How To

My mother and sister came up and helped me make some drapes for my bedroom. Consequently, I’ve spent the past week or so thinking about the geometry of swags, that pit of cloth with drooping folds that conceals the hardware of the curtains. Since light keeps me awake, and my neighbors can see in my window, I wanted to put up fairly elaborate drapes for entirely practical reasons. The aesthetic side of me required that it all be topped off by a valence. When I get my stuff together I might put together a how-to for drapes, curtains and the valence, which was my own design.

For now, though, I’m going talk about making swags. (I know that I’m primarily a painter, but on several occasions clients have asked me to make draperies as well. Furthermore, I’ve made them for my mother and sister, so I have a moderate amount of experience making window treatments.)

Now, the shape of a swag is like that of a chain, wire or rope hung from two points. In other words, the curve of the draping of a swag is a catenary (or an approximation of one), which, in my opinion, is one of the world’s most beautiful shapes. So, the bottom line of a swag, when the cloth is unfolded and laid out, is the length of the catenary most closely resembling the desired swag. It it tempting to want to use math to figure out that length. Certainly this is doable, but to be honest, it is far easier to simply hang a tape measure or some rope and measure the length. If anyone has done this mathematically, I would love to hear about it.


Okay, so now we know that we need a piece of fabric whose bottom width is equal to the width measured by the rope.

There are two type of swags, open swags and closed swags. My main experience until now has been with closed swags. I plan on making some open swags in the near future and will report on how that goes. For now, I’m discussing closed swags.

So, the width of the swag is probably given by the width of the window and the depth is often chosen because it looks “right.” That gives us the silhouette of the swag. Next, you have to figure out how many pleats you want and the size of the “picture.” The picture is the moon-shaped part of the fabric in the center top part of the swag. If you’re using a print fabric, it is important to consider what part of the print will appear in this area.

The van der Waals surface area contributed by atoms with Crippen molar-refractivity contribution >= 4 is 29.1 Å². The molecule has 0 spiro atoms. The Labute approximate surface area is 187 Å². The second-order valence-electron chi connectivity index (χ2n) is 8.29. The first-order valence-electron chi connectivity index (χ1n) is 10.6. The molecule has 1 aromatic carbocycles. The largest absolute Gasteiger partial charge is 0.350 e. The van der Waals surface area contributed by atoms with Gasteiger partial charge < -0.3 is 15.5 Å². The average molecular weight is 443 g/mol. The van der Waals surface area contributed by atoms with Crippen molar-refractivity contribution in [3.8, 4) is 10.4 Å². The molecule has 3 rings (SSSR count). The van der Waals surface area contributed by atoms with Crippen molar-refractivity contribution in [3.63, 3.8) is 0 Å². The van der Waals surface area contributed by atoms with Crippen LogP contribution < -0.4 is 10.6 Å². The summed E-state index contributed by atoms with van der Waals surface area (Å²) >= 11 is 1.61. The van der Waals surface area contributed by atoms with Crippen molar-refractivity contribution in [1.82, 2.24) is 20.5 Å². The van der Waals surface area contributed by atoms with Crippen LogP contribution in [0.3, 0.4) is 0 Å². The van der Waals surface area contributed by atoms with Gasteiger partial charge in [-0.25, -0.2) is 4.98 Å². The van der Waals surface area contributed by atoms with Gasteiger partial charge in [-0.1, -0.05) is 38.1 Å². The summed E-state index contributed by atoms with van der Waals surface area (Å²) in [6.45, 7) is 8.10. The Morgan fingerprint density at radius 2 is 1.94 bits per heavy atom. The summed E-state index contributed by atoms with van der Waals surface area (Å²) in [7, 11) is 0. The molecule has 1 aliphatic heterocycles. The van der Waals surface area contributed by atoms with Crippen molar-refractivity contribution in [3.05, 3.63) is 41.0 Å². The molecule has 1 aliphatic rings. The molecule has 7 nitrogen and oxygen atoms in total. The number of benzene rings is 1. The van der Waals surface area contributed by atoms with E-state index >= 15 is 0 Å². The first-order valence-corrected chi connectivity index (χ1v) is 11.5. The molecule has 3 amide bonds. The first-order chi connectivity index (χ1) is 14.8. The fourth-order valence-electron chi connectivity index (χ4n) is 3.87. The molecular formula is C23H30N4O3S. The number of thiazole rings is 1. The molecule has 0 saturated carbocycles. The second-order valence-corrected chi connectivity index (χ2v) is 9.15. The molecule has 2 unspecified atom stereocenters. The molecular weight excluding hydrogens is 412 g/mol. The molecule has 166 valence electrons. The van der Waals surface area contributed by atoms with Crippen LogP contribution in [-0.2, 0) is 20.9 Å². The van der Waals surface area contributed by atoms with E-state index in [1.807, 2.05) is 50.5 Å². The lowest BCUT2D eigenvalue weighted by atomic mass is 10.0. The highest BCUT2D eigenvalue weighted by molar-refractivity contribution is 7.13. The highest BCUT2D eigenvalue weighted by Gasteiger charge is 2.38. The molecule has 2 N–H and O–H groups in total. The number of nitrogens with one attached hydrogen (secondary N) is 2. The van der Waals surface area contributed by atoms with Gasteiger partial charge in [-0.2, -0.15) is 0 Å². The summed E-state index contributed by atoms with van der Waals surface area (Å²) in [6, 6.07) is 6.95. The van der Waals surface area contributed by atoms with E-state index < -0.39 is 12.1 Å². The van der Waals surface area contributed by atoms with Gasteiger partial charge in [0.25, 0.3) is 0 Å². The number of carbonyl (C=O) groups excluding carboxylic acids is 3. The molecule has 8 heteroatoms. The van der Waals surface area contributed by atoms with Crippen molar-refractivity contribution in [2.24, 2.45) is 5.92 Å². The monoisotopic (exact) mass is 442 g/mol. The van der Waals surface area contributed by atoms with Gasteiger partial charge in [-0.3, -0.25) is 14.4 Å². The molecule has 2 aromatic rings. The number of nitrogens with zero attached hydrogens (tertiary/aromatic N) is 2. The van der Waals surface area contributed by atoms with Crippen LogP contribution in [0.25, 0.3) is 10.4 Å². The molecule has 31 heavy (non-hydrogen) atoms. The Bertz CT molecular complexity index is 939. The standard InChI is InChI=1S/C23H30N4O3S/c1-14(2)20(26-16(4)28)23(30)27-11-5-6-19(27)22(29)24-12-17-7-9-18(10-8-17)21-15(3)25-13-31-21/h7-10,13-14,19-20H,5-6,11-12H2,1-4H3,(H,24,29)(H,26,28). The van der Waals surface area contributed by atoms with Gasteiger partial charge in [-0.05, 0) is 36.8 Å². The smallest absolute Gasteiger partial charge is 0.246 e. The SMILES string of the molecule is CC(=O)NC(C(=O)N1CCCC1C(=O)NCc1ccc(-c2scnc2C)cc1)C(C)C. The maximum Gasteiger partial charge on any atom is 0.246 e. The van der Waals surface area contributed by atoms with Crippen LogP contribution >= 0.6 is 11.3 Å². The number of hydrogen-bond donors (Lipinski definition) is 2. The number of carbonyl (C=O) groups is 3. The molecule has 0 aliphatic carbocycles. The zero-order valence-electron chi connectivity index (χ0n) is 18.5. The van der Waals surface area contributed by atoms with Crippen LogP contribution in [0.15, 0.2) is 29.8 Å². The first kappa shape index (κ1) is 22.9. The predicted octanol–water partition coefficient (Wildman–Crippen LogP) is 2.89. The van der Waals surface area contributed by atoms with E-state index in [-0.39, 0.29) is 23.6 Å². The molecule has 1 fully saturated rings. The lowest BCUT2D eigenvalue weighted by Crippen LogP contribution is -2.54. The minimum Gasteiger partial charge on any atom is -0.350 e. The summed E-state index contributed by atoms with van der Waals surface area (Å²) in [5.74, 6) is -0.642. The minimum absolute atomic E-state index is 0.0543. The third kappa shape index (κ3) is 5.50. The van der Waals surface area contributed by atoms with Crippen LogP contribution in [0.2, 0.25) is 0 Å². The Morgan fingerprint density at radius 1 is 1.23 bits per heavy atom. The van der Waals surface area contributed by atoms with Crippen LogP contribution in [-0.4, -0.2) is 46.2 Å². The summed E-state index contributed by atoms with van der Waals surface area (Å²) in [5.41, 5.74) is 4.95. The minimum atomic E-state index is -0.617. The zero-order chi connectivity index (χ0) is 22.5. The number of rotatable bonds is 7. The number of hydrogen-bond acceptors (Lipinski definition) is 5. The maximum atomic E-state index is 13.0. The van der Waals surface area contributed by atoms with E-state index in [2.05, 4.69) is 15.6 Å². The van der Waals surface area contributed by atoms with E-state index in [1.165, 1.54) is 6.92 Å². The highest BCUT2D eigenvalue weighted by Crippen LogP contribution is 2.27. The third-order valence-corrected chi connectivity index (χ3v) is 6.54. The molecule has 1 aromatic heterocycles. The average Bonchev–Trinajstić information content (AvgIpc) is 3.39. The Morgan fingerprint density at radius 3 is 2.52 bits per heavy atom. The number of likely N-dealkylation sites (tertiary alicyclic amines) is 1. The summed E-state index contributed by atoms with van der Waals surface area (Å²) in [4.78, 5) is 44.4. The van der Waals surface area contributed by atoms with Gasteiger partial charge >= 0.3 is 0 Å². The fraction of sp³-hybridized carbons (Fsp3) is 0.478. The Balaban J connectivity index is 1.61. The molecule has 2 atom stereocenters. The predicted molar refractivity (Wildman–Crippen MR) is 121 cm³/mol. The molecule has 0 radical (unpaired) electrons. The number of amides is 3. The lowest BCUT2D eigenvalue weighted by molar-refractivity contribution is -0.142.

swag showing picture

Once you determine the size and shape of the picture, you can use the tape measure technique to find the length of the curve created by this fold. This will be the width of the fabric at this point.

swag showing top fold

beginning to draw patternNow, you have two widths, the width of the fabric at the bottom and the width of the fabric along the top fold. (We still haven’t allowed for hems or overlaps, so don’t get too excited yet. We still have lots of figuring to do.

Now, let’s think about how the swag would look in cross-section.

swag cross section

From here, I confess that I just guesstimate and use a number between double and one and two-thirds times the depth of the swag. So, now we have:

swag pattern 1

swag showing measurements


For the next dimensions, if you’re working out a full-sized pattern on paper, you can literally just draw the necessary lines,

swag pattern 2

otherwise, the math is easy enough.

swag pattern 3

Half the difference of the length of the top fold and the bottom, that’s the length of segment DE.

Half the difference of the width of the picture and the length of the top fold is the length of segment HF.


So, now we have a parallelogram.

swag pattern 4

The next thing we need to take into account are the overlaps. Take the width of the swag and subtract the width of the picture. Divide by two to get the width of all the pleats. Divide by the number of pleats to get the width of one pleat. Divide the length between the line indicating the top fold and the bottom by the number of folds.

swag showing folds

Don’t forget to include an allowance for the hem.

swag pattern 5

And this is how I make a swag.

an empty apartment